You have the right to express breastmilk at work. You have the right to pump breastmilk at work. Most employers in California are required to provide you with a private room and a reasonable amount of break time to pump at work.
If I want to pump at work, what type of lactation accommodations is my employer required to provide?
Your employer is required to provide you with a lactation room that is private, secure, clean, free of hazardous materials, shielded from view, and free from intrusion by supervisors, coworkers, and the public. As of January 1, 2020, the room must contain a place to sit, a table or shelf to place a breast pump and other equipment, and access to a power source to plug in an electric pump.
Can my employer set up a lactation area in the bathroom?
No. The lactation room must be a separate, private room that is not a bathroom.
Can my employer designate a multi-purpose room — like a conference room — as a temporary lactation room?
Yes, but the law requires that use of the room for lactation takes precedence over other uses.
I work in a building that houses many employers. Is my employer still required to provide a lactation room?
Yes. A multi-tenant building or multi-employer worksite must still provide lactation accommodations, but the lactation room may be shared among multiple employers.
I’m a subcontractor. Does the employer or general contractor still need to provide me with a lactation room?
Yes. You should submit a written request to the employer or general contractor stating that you are lactating and asking for lactation accommodations. Upon receipt of your request, the employer or general contractor is required to provide you with lactation accommodations within two business days.
I need to store my milk. Is my employer required to provide me with a refrigerator?
As of January 1, 2020, your employer is required to provide you with a cooling device to store your milk, such as a refrigerator or an employer-provided cooler.
I need to wash my hands and my pumping equipment. Is my employer required to provide me with a sink?
As of January 1, 2020, your employer must provide you with a sink that’s in close proximity to your workstation.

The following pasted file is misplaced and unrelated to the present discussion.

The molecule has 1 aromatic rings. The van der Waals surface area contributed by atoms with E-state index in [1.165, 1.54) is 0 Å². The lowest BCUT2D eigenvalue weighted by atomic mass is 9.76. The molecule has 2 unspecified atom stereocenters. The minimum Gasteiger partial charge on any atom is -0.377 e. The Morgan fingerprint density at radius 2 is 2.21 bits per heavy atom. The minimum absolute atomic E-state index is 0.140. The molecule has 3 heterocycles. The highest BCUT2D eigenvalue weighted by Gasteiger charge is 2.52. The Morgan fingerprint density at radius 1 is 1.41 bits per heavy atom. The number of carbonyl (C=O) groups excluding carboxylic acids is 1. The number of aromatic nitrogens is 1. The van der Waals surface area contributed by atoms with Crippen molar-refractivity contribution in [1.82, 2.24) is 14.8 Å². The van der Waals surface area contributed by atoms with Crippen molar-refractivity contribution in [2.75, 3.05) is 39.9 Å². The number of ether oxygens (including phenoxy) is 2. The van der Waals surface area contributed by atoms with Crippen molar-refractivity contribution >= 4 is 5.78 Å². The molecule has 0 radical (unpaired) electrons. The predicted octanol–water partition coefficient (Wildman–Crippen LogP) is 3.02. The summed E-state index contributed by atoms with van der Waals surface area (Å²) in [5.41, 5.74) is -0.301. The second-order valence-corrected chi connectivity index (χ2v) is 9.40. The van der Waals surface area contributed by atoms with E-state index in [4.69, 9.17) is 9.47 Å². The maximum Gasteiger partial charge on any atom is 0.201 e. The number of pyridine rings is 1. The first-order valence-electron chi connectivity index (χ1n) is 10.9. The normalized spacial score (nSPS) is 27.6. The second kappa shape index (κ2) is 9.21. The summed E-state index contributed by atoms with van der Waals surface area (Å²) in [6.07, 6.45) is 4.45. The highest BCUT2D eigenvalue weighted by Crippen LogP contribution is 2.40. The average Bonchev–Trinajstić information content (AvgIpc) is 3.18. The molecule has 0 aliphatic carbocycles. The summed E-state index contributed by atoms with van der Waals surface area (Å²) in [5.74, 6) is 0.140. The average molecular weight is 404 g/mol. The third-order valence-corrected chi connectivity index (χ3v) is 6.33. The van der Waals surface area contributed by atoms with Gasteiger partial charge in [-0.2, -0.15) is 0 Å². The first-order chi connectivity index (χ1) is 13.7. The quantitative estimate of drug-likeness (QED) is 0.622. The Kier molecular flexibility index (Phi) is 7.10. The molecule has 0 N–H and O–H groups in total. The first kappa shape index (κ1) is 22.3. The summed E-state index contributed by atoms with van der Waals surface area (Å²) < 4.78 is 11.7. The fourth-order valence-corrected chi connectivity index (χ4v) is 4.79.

How many lactation breaks am I allowed to take?
Your employer is required to give you a reasonable amount of break time to pump. The law doesn’t specify an amount of time, but federal regulations advise employers to provide 2-3 breaks during an 8-hour shift and sufficient time for the lactating parent to walk to the designated space, wait for use of the space, set up the pumping equipment, retrieve the milk, clean the equipment afterwards, and store the milk.
Are my lactation breaks paid?
Not necessarily. While your employer must allow you break time to pump, they are not required to compensate you for that time. However, if your employer already offers paid breaks and you use those paid breaks to pump, your time should be paid as usual. For example, if you usually receive a 15-minute paid break, and you take 20 minutes to pump, your employer must pay you for the first 15 minutes but is not required to pay you for the last 5 minutes.
How long can I pump at work?
The law allows you to take lactation breaks to express milk for an “infant child,” but doesn’t define infancy for these purposes. Courts are likely to find the right to take lactation breaks for 1-3 years.
Can my employer require me to submit a doctor's note to prove I need to pump at work?
No. Your request for lactation accommodations triggers your employer’s obligation to provide you with a private lactation room and break time. You don’t need to submit any proof that you’re lactating.
What if I work in an agricultural setting?
You still have lactation rights, even if you work in an agricultural setting without traditional office space. In this circumstance, your employer must provide you with a private, enclosed, and shaded space, such as an air-conditioned cab of a truck or tractor.
Can I bring my baby to work with me so I can breastfeed?
It depends. In California, you have the right to breastfeed your child in any location – other than someone else’s private home– in which you and your child are authorized to be. But, employers do not have a legal obligation to permit parents to bring their children to work. If your employer does not allow children in the workplace, then you do not have a right to breastfeed at work.
Are there exceptions to these requirements?
Yes. If an employer has less than 50 employees and can demonstrate to the California Department of Industrial Relations that these requirements would impose an undue hardship or cause a serious disruption, then the employer will be granted an exemption to the rule. Even with the exemption, the employer must still make reasonable efforts to provide a room or location for pumping milk that is not a toilet stall.
Can my employer harass, discriminate, or retaliate against me for taking lactation breaks?
Absolutely not. You have the right to take lactation breaks, and it is against the law for your employer to harass, discriminate, or retaliate against you for requesting or taking breaks.
What can I do if I believe my rights have been violated?
If your employer refuses to provide you with a room to pump or with lactation breaks, you can file a complaint with the California Division of Labor Standards Enforcement (DLSE), the California Department of Fair Employment and Housing (DFEH), and the U.S. Department of Labor (DOL).
If your employer harasses, discriminates, or retaliates against you, you can file a complaint with the DFEH or the U.S. Equal Employment Opportunity Commission (EEOC).
You can also contact us if you have any more questions or believe your rights have been violated.